VIEWpoint Issue 1 | 2023
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What do you think of when you hear cybersecurity? Information technology (IT)? The Internet? Hackers? Data breaches? Maybe you just think, “All this internet stuff is scary, glad we have an IT team to protect us.” A common misconception is that IT departments bare all the burden of keeping cybersecurity risks at bay. Yet, today’s reality shows that couldn’t be further from the truth.
Combating cyberattacks requires an organization to band together and embrace better security protocols from top to bottom. Building this type of culture increases an organization’s resilience to cyber threats more than any single IT department.
Before you can build a culture that embraces cybersecurity, you have to understand what it is. According to dictionary terms by Merriam-Webster, cybersecurity is ‘measures taken to protect a computer or computer system (company network) against unauthorized access or attack.’ However, looking at the broader meaning of cybersecurity, it extends well beyond just the technology used to do our jobs and protect our systems, it includes our people, processes and culture.
Today, the old mindset that cybersecurity falls on the shoulders of the IT department doesn’t translate into the digital era we live and operate in. Shifting the mindset of the organization to understand threats apply to everyone is an important component in building a resilient cybersecurity organization.
Although having a strong team of IT security experts and continuing to invest in technology is a step in the right direction, even the best technology and team cannot provide absolute security for an organization’s biggest threat – its people. This includes malicious insiders, employees falling victim to social attacks like phishing or pretexting, and just plain old human error. According to Verizon’s 2018 Data Breach Investigations Report, one in five breaches were a result of human error.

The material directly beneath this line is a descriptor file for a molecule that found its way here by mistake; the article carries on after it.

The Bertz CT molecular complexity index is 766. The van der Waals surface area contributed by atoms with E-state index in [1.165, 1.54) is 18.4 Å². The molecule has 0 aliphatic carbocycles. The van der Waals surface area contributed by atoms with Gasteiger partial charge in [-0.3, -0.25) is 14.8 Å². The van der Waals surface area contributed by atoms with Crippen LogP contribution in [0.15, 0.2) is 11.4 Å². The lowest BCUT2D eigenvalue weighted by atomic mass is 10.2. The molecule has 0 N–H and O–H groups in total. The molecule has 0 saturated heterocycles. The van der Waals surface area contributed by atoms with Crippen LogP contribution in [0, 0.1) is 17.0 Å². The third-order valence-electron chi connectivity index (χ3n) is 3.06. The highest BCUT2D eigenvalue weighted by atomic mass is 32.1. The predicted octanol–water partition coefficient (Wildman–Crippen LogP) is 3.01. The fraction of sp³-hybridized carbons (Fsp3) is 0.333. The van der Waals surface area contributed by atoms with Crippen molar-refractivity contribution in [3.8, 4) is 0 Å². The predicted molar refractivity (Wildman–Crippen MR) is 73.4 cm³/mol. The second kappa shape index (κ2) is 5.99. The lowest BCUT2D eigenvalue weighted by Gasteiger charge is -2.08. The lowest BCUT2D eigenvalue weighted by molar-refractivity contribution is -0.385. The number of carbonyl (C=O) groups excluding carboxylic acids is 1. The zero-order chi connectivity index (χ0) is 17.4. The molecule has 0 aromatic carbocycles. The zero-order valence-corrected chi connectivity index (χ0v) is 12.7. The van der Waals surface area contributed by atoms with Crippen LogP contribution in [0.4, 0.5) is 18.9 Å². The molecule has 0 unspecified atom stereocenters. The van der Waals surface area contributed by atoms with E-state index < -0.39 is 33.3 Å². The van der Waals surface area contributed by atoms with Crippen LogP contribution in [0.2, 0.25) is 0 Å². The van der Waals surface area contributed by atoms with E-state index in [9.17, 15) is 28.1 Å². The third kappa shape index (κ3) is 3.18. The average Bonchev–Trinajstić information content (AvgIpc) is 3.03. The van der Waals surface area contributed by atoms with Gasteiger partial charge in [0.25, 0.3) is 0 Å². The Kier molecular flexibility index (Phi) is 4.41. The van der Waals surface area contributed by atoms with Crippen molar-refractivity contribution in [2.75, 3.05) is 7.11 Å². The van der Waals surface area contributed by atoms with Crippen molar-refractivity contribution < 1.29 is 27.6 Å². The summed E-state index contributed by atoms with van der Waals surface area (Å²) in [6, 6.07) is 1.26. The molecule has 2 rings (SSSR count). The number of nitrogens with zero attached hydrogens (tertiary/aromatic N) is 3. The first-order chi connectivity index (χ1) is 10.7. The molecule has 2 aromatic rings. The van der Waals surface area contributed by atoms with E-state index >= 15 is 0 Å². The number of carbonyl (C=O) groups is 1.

How can your organization create a security-centric culture? Outlined below are five ways your organization can start shifting its culture.
1. Lead by Example – Here comes the buzzword – ‘tone at the top.’ An organization needs key decision makers and influencers to be on-board with cybersecurity. Creating and fostering a mindset for a cyber-aware culture can only be done by leadership pushing the efforts. This includes educating employees on their roles and responsibilities as they relate to cybersecurity, understanding and standing behind security investments, and encouraging the organization to include cybersecurity within the enterprise risk framework. Not to say leaders must obtain a deep and thorough understanding of all that is cyber, but demonstrating common security practices within their day-to-day activities and inspiring others to be diligent when it comes to these cyber risks is the first step to building the right cybersecurity culture.
2. Deploy On-Going Training – We have all heard the saying ‘knowledge is power’ and this statement may never be truer in today’s interconnected world. The best way to provide employees with the tools to assist in the organization’s cyber defense is to educate them. There is not a one size fits all solution to training, as each organization’s approach will be different. Training may include online learning platforms, social engineering campaigns, in-person classes, frequent communication from leadership, or even simple posters in common areas. Employees should understand how to identify unusual activity, such as suspicious emails or system functions, and actions to take immediately to help resolve any concerns before they exponentially grow.